Making Do

Creston MuseumDaily Dose of History, News & Articles Leave a Comment

For today’s daily dose of history, let’s continue on with the Depression-era theme that we’ve been examining for the past couple of days. First, we gave you a bit of an overview on how it affected the Creston Valley. Then we challenged you to make your own piece of hobo art (and we’d still love to see what you came up with!). Now, let’s talk dollars and cents.

The photo at the top of the page shows the interior of the Canyon Store. Babs Jones, whose parents ran it during the Depression, told me that in those years, people often paid for their groceries with milk, eggs, cream, or butter that they produced on their farms. In theory, Babs’ parents could then sell those products to people who didn’t make their own, to cover the cost of the traded groceries. In reality, Babs said, her mother threw a lot of it away, especially the butter, because it wasn’t always well made and went rancid before she could sell it.

Imperial Groceteria ad, January 1933

Imagine you are Mr. Speers, the owner of the Imperial Groceteria (which, in January 1933, was probably where the Advance is today. It moved next door to Morris Flowers in 1933, but that building wasn’t built until 1933 so the move was probably later in the year). The ad above shows the prices you are charging for a variety of goods.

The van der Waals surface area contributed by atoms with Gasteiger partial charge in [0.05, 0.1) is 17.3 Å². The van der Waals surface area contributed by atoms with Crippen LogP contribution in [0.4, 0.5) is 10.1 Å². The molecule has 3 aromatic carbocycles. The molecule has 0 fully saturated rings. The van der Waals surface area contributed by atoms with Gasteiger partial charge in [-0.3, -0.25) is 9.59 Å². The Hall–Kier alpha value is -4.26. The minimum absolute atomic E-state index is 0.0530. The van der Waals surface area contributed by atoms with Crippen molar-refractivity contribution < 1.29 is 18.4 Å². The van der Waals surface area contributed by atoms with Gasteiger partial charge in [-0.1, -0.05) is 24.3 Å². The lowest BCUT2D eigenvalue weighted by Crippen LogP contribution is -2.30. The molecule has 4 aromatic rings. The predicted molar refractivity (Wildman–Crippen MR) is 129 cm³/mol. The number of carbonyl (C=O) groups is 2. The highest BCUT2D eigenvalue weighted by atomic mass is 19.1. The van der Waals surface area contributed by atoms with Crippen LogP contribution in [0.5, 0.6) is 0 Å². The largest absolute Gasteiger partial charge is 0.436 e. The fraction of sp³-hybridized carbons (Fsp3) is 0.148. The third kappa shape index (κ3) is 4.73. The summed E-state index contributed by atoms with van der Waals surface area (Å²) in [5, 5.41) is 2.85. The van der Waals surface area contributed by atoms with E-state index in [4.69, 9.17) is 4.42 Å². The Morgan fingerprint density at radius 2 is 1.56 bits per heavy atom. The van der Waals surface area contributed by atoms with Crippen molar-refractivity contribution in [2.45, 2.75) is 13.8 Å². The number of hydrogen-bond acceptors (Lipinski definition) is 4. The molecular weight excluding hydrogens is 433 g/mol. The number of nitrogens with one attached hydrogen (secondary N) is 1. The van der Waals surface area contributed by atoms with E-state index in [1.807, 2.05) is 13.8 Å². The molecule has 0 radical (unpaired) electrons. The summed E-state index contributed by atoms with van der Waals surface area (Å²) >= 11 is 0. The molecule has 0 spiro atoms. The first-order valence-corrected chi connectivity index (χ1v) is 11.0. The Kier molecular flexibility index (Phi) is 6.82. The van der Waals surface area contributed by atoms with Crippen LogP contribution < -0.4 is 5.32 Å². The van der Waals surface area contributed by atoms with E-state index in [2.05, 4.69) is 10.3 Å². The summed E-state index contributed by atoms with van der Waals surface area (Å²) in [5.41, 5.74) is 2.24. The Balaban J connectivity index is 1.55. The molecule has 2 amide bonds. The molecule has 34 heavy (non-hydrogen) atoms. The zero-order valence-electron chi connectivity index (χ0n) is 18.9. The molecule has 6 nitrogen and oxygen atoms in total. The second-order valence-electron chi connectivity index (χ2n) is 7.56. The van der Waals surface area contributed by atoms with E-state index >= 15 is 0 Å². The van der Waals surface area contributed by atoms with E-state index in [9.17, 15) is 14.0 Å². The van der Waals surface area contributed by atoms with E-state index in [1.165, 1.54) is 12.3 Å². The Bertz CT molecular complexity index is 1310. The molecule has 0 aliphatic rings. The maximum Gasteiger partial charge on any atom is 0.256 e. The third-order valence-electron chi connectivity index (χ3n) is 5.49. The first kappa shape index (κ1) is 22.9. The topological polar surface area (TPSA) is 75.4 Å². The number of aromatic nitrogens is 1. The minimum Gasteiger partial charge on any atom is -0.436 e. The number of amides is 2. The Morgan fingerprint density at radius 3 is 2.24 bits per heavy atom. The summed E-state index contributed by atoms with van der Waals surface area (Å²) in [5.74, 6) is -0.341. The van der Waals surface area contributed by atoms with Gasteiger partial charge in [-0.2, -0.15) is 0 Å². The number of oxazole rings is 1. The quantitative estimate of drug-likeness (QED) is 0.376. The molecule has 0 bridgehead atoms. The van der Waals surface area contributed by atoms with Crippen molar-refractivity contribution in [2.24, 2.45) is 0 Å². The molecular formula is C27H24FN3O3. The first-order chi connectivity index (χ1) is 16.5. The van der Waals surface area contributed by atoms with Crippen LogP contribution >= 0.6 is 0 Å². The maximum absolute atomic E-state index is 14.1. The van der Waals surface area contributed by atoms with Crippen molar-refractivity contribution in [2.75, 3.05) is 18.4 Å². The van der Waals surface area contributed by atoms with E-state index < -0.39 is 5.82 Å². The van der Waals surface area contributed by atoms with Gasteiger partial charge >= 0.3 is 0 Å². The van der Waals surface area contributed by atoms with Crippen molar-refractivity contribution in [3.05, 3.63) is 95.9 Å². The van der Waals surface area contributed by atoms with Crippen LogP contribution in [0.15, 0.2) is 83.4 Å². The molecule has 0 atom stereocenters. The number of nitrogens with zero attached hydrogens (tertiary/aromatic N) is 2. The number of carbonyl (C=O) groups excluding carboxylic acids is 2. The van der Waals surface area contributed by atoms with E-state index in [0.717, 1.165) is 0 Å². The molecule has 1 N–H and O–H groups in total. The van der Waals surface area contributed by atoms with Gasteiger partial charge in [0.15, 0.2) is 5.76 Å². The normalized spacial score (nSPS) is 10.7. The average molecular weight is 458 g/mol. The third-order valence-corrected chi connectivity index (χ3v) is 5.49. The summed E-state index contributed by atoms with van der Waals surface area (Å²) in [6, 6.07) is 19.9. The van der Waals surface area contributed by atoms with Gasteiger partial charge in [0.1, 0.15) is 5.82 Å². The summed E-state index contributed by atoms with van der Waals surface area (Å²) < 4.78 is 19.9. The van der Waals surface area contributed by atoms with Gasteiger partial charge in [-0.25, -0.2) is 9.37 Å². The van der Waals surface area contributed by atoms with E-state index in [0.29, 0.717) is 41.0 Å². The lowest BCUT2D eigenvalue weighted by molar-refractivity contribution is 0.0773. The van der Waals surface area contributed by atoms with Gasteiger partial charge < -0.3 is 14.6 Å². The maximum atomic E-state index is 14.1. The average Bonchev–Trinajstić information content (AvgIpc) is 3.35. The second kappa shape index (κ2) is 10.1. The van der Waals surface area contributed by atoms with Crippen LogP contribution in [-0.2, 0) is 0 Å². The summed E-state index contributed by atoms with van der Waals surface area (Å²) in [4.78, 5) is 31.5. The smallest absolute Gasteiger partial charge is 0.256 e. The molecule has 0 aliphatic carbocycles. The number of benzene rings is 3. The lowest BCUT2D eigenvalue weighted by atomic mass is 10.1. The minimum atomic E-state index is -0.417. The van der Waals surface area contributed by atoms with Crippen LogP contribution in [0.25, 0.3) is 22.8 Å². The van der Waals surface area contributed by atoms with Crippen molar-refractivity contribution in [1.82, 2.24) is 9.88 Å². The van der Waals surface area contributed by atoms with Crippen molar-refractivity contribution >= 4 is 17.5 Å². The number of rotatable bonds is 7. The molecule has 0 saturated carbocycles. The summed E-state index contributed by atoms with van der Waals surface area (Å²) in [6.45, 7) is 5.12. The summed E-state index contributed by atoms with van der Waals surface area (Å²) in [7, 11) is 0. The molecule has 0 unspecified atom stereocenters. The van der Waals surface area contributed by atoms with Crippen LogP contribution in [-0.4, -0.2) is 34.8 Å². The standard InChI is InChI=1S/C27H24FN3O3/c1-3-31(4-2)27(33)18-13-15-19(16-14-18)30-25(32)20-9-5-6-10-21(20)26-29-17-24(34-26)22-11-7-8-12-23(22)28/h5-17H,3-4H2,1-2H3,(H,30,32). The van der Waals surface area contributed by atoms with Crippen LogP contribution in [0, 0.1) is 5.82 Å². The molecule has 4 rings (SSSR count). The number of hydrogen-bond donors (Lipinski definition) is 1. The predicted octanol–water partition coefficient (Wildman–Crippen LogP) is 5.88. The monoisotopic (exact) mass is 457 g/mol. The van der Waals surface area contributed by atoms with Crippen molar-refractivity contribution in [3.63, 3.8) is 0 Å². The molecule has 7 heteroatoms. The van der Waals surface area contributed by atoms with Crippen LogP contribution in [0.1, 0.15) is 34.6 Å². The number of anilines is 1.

• What value would you put on a pound of butter, if someone wanted to trade it for groceries?
  • If you were the one trading your butter, what would you buy with the value you got for it? Why?
  • See if you can find wage rates for the 1930s (here’s one source; there might be others!). How many hours would you have to work to buy a week’s worth of groceries? What would you decide you had to have, and what would you do without if you couldn’t afford everything?
  • If you can find wage rates for 1920, compare how many hours you’d have to work in each year to buy $17.75 worth of groceries. Did your buying power go up or down?

Now, take a look at this little article of news from April 1935:

$750 is a fair bit of money even today! Think about how many hours (or weeks, or months) you would have to work in the 1930s to make that much money. What could you buy with it? Look for old catalogues or advertisements online to get an idea of what $750 could do. Just for fun, check out the Bank of Canada’s inflation calculator to see how much money that would be today! Could you buy the same things today?

Share your thoughts in the comments!